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I am messing around with formulae and I come across things that don't seem consistent. I would like someone to point out where I make a mistake.

Starting with the formula for gravitational potential energy where we define the ground as $0$. $$ Gpe=mgh $$ Which can be derived from $$ W=Fs$$ since $$F=ma$$ therefore subbing in $$W=(ma)s$$ and letting $a=g$ and $s=h$ then we get to our solution that $Work(gpe)=mgh$

Since this is mathematically accurate then lets say I want to use the better definition of force.... $$F={dP\over dt}$$ Which can be rewritten as $P=mv$ therefore $$F={{{m\Delta v}\over\Delta t}}$$ Which means that we can equate $W=Fs$ with $F={{{m\Delta v}\over\Delta t}}$ which gives us the equation of: $$W={{m\Delta v}\over\Delta t}{s\over 1}$$ in which we can see that ${s\over \Delta t}=v$ and therefore subbing in we achieve: $$W=m \Delta v v$$ Which is really really close to $$W={1\over2}m v^2$$ EXCEPT the $1\over 2$ is missing and I am not sure about if $\Delta v v$ can be written as $v^2$

I am sure people are going to show me the integration and how the half constant comes in by taking the integral of velocity with respect to velocity after changing the $$W=\int Fdx $$ to $$W=m\int vdv$$ But I understand this is a way to get the half constant... But MY REQUEST is for someone to show me how to achieve that result by equating expressions in the algebra style method I did. I badly need someone to point out any mistakes and show me how to rectify them.. obviously there are a few

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2 Answers 2

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The mistake is in: ${s\over \Delta t}=v$, because the speed is increasing over time and $v$ is the final speed.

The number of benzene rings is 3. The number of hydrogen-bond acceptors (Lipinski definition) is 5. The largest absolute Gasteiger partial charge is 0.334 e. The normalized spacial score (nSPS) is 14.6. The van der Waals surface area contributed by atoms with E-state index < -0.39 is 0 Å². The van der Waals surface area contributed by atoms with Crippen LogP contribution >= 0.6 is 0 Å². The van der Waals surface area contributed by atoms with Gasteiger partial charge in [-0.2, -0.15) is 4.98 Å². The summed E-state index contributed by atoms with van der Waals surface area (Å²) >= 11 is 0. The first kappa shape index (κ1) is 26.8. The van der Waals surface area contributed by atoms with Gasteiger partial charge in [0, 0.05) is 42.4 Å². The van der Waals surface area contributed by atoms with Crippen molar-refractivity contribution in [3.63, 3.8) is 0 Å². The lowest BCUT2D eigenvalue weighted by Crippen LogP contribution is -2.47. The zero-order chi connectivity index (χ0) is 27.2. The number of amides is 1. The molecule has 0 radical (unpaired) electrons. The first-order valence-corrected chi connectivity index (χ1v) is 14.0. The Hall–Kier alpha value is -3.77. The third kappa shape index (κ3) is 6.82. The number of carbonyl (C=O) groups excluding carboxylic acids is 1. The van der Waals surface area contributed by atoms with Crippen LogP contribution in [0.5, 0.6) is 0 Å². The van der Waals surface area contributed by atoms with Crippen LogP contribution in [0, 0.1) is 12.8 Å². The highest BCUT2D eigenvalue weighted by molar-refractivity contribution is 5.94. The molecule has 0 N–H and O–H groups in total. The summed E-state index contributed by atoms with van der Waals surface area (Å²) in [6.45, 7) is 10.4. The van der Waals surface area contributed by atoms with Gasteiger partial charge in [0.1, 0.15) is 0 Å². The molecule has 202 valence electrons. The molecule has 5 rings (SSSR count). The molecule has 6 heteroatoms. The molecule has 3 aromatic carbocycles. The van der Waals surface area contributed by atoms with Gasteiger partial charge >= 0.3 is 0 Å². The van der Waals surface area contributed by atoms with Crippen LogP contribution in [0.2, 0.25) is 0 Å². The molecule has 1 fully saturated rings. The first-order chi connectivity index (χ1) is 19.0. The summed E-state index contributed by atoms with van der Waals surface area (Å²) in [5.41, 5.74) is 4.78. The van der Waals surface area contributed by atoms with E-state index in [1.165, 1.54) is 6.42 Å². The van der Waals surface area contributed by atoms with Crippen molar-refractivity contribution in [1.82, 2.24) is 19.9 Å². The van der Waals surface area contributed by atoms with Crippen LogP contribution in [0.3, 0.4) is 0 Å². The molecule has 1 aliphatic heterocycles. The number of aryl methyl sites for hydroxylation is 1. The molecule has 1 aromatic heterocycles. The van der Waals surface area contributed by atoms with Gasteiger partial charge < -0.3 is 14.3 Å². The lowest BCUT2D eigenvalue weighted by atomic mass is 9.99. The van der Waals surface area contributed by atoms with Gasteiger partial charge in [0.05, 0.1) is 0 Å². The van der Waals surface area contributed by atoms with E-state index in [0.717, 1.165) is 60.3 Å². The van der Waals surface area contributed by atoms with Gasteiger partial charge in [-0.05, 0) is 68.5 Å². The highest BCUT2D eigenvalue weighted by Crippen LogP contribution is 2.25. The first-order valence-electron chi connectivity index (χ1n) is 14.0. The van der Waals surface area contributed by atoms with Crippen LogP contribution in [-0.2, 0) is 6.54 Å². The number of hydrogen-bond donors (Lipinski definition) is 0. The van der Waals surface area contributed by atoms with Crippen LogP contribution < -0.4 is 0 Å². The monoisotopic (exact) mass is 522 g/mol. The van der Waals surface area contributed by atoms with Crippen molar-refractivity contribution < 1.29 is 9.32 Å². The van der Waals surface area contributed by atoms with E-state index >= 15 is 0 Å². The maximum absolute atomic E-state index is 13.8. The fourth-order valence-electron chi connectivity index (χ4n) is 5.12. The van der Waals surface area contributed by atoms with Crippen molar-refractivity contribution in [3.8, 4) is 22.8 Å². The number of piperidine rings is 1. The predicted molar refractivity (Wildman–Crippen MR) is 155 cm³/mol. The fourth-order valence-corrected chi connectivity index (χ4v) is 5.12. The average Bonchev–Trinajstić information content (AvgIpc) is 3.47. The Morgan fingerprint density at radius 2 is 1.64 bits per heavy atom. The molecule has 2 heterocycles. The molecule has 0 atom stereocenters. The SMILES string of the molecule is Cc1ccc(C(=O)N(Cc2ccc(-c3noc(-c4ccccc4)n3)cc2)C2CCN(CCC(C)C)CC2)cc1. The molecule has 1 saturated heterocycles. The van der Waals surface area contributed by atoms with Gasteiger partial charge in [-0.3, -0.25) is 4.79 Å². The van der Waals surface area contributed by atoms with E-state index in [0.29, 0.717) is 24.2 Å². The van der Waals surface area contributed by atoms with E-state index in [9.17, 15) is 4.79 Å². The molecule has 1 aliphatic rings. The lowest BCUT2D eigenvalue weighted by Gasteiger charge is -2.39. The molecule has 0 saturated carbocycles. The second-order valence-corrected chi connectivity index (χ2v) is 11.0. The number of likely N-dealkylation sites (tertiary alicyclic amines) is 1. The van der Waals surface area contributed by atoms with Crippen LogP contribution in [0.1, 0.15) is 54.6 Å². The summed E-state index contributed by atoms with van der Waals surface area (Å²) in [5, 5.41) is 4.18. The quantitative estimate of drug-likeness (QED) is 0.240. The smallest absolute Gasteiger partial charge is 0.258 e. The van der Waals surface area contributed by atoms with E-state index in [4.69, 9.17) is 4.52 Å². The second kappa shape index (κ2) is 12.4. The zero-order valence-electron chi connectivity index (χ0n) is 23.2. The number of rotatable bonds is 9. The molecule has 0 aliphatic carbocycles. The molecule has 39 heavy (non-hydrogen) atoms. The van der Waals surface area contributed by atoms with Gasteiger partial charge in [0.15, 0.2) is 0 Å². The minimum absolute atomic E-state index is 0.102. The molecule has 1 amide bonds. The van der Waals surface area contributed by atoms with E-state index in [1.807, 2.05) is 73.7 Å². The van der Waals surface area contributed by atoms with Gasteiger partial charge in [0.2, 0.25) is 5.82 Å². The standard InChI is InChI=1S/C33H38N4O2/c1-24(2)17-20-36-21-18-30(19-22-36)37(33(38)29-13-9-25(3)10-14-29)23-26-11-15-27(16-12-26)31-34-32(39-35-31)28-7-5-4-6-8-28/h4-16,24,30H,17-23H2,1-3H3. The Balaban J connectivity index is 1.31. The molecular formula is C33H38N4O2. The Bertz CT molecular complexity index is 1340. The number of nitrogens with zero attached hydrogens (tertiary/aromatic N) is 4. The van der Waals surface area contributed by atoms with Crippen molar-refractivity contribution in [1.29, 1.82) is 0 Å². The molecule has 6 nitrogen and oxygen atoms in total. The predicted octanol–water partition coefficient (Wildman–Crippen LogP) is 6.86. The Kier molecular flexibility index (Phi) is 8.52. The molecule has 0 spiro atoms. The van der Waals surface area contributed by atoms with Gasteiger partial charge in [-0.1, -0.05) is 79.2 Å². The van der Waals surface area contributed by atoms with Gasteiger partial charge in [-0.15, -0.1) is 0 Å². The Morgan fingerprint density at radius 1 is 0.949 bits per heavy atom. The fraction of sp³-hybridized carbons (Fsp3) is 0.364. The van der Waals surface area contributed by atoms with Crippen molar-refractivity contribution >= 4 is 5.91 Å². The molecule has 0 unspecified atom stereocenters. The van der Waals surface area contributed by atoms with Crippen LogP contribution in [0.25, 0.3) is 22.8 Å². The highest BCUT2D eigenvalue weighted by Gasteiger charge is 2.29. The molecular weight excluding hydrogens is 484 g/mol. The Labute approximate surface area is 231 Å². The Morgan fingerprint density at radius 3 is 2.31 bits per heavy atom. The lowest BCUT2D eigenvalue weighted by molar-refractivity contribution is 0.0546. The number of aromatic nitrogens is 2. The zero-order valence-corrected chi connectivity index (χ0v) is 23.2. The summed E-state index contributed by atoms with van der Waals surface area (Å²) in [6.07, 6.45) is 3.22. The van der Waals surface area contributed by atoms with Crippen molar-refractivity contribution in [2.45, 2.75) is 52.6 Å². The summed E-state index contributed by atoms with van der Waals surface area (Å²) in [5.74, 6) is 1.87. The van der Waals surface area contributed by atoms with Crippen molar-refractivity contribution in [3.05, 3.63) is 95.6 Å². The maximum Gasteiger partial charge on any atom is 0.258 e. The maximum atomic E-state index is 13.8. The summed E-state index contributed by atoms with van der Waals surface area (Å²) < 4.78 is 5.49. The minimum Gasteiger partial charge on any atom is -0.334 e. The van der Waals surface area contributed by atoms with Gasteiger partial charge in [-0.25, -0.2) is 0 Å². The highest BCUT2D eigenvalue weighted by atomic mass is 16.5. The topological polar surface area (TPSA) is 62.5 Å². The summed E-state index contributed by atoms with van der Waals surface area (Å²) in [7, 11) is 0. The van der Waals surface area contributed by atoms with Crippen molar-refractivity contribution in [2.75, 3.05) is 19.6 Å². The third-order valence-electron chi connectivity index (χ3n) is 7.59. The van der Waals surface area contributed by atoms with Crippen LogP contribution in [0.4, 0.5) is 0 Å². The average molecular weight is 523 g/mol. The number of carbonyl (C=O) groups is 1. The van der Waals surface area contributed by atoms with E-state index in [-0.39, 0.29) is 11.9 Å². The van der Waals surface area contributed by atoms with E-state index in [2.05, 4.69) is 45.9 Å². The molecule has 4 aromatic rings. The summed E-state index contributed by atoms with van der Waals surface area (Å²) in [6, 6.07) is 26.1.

Assume an object is standing still and a constant force $F$ is applied over distance $s$, ending with speed $v$.

If you start with $F=ma$ then: $Fs=mas$.

Given that the acceleration is constant, we can express $s$ in the ultimate speed $v$ as $s=\frac{1}{2}vt$, the average speed times t and we also have $a=\frac{v}{t}$. So that gives:

$Fs=mas=m\frac{v}{t}\frac{1}{2}vt=\frac{1}{2}mv^2$

Using the terminoligy in the question if we start from:

$W={{m\Delta v}\over\Delta t}{s\over 1}$

Then $s = \frac{1}{2}\Delta v \Delta t$, because $\frac{1}{2}\Delta v$ is the average speed over the time period.

If we fill this in:

$W={{m\Delta v}\over\Delta t}\frac{1}{2}\Delta v \Delta t= \frac{1}{2}m(\Delta v)^2$

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  • $\begingroup$ It gets really confusing if you don't start with F=ma but instead use F=rate of change of momentum. I think your answer is great but I want someone to do this without using F=ma, because I want to wrap my head around the different "v"s and what they mean without simplifying any into "a"s $\endgroup$ Commented Feb 16, 2018 at 9:50
  • $\begingroup$ I know it seems redundant but it will help me and others with conceptual understanding $\endgroup$ Commented Feb 16, 2018 at 9:51
  • $\begingroup$ Ok, I added that to the answer. $\endgroup$
    – Daniel
    Commented Feb 16, 2018 at 10:06
  • $\begingroup$ Ahhhh yes.. So delta V is actually just V(final)-U(inital speed) and that both "V"s are actually "delta Vs" and so the equation can be written as (delta v)^2 And I guess you assumed the object begun at rest. I think I get it although there is one thing that I feel like i don't appreciate enough... $\endgroup$ Commented Feb 16, 2018 at 10:14
  • $\begingroup$ And that would be when to use "V" and when to use "delta V" because I understand there are times where both are used in the same equation I am pretty sure $\endgroup$ Commented Feb 16, 2018 at 10:15
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the v in 1/2 mv^2 your final expression is final velocity And displacement over time does not give final velocity It rather gives avarage velocity which if the stiuation is asuumed to be uniformly accelerated is V(initial) +V(final)÷2 (Average of two intial and final velocity) And your delta v will become v final_v(initial)(difference of initial and final velocity) This gives the product v*delta v as difference of squares of the final and intial velocity divided by two(v(final)^2_v(initial)^2)/2 Rest is a peice of cake multiply with m Get Final kinetic energy MINUS initial kinetic energy If you asume particle starts from rest Then you get W=1/2MV^2 if you find any difficulty still I will paste an image latter on

Allaha bless you

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